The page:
My ex-husband did a lot of little irritating things when we were married. He clinked his spoon loudly when eating yogurt, and whistled, much to my chagrin, when working in the room next door. He was miserly with money, and I didn't care for his choice of friends. But overall, we didn't argue often, and even if we bickered, I was rarely truly angry. At the most I would feel disappointed, annoyed, or sad. From time to time I felt mad, but I managed to keep my hostile thoughts to a minimum. Nothing prepared me for the fury I would feel when we began the process of divorce.
As I write this, I am attempting to calm myself from the intense level of anger I felt only just this morning. On this beautiful August day, I made arrangements with my ex to pick up our shared car. He left it parked on a street nearby, and I set out in the sunshine to take myself for what should have been a relaxing trip to explore a nearby village with antique stores and my favorite ice cream parlor. My optimism about the day disintegrated when I opened the driver's side door to discover the state of our already shabby PT Cruiser. Coffee mugs half full with stale liquid and partially curdled milk filled the cup holders. Drops of the putrefied beverage were splattered on the passenger side door and seat. Discarded water bottles and a woman's flip-flops (which smelled like old gym socks) were strewn about. My blood pressure shot through the roof. I immediately fired off a furious text message. And the state of the car was only the beginning.
A Red Curtain of Rage - When Anger Steals Your Day
In order to fully share my story, I need to take you back in time to Brooklyn, in 2008. That was the year my ex went to Norway, and in a state of worry, I opened his email account and read his private emails. Whether I should have done that or not is a matter of debate, but what's done is done. I didn't find much to vilify him, but I did come upon a single email that I will never forget. It was from an older woman he worked with, who suggested bluntly in her message that he should have an affair while he was away from me. I was furious of course, but because I knew who she was, all of my previous suspicions were confirmed. She was not a friend. I have not spoken to her since, but over the years she has made a habit of popping up in my life, unwelcome. Currently, she is dating my ex's best friend. She works as a stripper to make ends meet, and overall, let's just say I don't like her very much. Which is why the filth in the car had a deeper context for me today. The spilled coffee in a car that was half mine, the foul-smelling shoes left behind as though in a car that belonged to the person who left them – were hers.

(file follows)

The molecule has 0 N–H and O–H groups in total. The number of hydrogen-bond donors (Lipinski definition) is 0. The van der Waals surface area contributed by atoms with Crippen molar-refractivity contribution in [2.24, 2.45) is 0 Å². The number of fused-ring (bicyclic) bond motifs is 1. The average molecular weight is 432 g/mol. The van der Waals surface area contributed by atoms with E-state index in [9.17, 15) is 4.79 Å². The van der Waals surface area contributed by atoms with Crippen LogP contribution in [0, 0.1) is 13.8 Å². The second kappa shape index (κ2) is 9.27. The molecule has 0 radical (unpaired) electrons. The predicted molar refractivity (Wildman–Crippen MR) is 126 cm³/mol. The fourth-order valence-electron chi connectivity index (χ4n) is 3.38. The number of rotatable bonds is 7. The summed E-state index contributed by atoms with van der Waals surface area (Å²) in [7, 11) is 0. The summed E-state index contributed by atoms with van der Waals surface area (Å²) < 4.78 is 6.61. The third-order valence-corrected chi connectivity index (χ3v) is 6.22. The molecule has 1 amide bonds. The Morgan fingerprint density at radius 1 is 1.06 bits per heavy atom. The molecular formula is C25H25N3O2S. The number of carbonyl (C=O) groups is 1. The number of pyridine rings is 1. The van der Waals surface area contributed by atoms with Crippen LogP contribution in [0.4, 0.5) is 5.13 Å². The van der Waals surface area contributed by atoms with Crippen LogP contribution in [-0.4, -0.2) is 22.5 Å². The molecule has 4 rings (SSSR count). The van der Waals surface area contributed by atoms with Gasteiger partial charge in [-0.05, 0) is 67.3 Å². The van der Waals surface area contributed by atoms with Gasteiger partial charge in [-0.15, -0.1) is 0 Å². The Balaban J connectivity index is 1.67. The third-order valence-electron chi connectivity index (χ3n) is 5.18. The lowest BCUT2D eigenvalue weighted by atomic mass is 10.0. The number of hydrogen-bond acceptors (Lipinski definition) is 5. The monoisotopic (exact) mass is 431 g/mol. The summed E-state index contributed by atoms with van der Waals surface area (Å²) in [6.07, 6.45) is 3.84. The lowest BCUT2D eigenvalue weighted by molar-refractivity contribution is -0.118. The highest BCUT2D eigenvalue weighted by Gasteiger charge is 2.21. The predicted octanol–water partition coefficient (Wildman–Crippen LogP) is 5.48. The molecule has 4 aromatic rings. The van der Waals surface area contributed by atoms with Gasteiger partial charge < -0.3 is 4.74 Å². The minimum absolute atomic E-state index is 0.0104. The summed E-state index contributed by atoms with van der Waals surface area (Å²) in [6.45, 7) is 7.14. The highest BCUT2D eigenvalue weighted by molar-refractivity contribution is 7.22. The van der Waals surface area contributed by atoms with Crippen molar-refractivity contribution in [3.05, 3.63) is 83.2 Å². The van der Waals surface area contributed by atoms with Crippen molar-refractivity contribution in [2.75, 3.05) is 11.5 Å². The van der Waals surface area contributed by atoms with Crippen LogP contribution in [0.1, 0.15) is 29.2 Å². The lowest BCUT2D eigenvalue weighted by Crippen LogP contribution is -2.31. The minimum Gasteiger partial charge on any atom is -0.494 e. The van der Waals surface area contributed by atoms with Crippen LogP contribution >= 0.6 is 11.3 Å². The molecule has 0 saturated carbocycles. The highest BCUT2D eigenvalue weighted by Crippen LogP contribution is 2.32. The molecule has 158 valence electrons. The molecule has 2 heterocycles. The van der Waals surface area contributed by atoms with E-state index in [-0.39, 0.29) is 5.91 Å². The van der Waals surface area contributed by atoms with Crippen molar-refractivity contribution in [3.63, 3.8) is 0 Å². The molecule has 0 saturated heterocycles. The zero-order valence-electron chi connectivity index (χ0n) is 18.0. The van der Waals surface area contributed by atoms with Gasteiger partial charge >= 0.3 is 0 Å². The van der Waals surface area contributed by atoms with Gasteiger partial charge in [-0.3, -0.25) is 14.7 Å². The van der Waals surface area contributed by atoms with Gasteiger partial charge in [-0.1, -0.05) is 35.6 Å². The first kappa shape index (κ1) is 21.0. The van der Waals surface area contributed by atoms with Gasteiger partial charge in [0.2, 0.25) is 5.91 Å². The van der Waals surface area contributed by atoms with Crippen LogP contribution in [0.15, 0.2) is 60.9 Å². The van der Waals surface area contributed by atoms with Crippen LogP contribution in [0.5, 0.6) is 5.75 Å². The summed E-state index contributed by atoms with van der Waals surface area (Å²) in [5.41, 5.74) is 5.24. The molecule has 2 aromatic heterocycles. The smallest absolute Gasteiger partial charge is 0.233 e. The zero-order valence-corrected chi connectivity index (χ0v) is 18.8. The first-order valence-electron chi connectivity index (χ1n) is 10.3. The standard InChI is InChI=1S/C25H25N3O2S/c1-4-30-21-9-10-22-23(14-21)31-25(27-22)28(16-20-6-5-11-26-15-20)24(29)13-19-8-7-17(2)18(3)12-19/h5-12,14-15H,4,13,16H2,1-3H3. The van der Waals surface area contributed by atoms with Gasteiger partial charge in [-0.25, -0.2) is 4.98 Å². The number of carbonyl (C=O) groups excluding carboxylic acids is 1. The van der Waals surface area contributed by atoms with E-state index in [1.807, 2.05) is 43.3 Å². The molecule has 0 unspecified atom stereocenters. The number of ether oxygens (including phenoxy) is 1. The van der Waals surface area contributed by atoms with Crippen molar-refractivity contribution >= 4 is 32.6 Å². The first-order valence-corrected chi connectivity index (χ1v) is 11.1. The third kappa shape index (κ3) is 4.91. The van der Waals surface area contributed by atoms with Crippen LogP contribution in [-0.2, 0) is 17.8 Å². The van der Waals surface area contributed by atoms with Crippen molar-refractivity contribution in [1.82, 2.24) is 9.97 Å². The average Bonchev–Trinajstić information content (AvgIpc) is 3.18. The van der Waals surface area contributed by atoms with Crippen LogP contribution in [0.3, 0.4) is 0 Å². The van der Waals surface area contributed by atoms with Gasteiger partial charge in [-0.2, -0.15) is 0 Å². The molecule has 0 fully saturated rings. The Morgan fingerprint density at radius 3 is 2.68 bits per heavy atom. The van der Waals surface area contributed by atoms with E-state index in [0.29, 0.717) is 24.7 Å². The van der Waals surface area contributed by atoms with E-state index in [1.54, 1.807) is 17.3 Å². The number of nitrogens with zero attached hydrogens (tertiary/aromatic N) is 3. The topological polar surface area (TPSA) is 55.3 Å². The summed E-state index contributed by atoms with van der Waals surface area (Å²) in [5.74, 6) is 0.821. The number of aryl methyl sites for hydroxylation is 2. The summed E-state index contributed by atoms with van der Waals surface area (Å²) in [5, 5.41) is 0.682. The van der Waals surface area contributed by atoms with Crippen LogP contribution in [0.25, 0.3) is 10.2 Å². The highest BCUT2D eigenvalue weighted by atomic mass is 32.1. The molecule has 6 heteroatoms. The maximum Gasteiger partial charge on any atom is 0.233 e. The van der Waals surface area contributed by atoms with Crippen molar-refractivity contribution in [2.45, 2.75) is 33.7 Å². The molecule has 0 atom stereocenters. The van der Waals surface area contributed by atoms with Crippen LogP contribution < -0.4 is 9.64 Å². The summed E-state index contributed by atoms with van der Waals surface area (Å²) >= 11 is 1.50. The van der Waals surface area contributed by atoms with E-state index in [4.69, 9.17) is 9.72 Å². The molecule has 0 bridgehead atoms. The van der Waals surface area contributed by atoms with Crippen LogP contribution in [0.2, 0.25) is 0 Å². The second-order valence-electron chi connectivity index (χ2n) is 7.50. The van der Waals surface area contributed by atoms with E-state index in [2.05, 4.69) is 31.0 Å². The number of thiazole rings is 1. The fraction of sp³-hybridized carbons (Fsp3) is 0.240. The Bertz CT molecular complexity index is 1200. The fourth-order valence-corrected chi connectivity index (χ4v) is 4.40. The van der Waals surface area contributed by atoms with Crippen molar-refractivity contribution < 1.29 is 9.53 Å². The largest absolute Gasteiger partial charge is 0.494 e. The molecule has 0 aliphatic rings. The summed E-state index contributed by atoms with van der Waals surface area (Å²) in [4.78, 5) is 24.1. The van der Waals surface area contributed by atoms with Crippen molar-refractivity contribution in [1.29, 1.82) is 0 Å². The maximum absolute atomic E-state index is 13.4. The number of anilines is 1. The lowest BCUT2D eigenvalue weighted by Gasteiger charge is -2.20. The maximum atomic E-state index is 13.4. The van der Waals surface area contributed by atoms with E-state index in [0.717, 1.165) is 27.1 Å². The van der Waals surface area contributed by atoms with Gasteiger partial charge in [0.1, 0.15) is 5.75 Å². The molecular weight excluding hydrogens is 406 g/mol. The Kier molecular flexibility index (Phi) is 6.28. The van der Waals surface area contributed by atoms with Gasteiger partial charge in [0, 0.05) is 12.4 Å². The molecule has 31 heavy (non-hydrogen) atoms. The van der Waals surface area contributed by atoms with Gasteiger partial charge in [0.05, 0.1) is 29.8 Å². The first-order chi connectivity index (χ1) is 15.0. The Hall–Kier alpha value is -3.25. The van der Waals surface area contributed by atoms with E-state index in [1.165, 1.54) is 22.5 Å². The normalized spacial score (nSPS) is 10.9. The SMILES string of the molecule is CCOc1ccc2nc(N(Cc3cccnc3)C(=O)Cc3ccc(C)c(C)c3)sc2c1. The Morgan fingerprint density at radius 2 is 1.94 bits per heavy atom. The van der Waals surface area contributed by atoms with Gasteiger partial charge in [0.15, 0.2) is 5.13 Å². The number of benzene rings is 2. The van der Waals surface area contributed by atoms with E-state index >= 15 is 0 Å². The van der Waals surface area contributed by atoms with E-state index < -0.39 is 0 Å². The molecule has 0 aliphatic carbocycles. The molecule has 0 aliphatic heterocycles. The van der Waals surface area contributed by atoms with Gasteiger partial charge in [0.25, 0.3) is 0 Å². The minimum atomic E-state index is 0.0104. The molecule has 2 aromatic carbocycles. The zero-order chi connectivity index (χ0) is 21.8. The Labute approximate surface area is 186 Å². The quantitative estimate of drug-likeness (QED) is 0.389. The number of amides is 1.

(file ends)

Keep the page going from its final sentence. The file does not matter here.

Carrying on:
Image Courtesy of Melissa Metz onFlckr
I tossed the stinky blue flip-flops in a dumpster nearby and poured out the remains of the cloudy mugs. I had to take slow, deep breaths before driving away. My day was ruined. A red curtain of rage had been lowered across the view of my bucolic drive in the country. Who does she think she is? And how could he throw this in my face? All the years of hurt and resentment came pouring forth. I took off down the highway at 85 miles an hour. I had road rage on an empty road! At 90, I threw the mirky coffee mugs out the window. The sound of breaking glass punctuated the otherwise silent air. The heat of summer paled in comparison to my own internal angry white hot temperature. I had been figuratively slapped in the face.
You’re Allowed to be Angry - But Check your Temper
I know that I have a type A personality, and while I don't anger easily, when I do get angry I am livid. I also know it isn't healthy to be angry, and for this reason I believe in long baths, red wine, exercise, and cats. But learning to keep things in perspective is an ongoing process, and in a volatile time like divorce, no one behaves rationally. It's important to let yourself experience your feelings, and if your ex does something that enrages you, go ahead and let yourself feel angry. Scream into a pillow if you have to. Throw something at the wall. Let it out, but do it alone. Whatever you do, do not text, email, or call under the influence of anger. It will only come back to haunt you later. Take my word for it, as a very volatile texter.
Do whatever you need to do to let the rage out of your system, but remember to cool off, too. In the end, no matter what harm has been done to you, you'll harm yourself far worse fuming for days. I woke up the day after my rant with what I thought was a fever. It turned out to be extremely high blood pressure, which is a dangerous situation. I was forced to calm myself down; my life depended on it. Over time, the stress and the hypertension will put you at a much higher risk of stroke and heart disease, and was that thing he said really worth your life? We must choose our battles wisely.
Being a person who is easily provoked myself, maybe I shouldn't be offering my advice about how to manage anger. But, even if you choose not to heed my warning about high blood pressure, and take my other words with a grain of salt - trust me about the texting.
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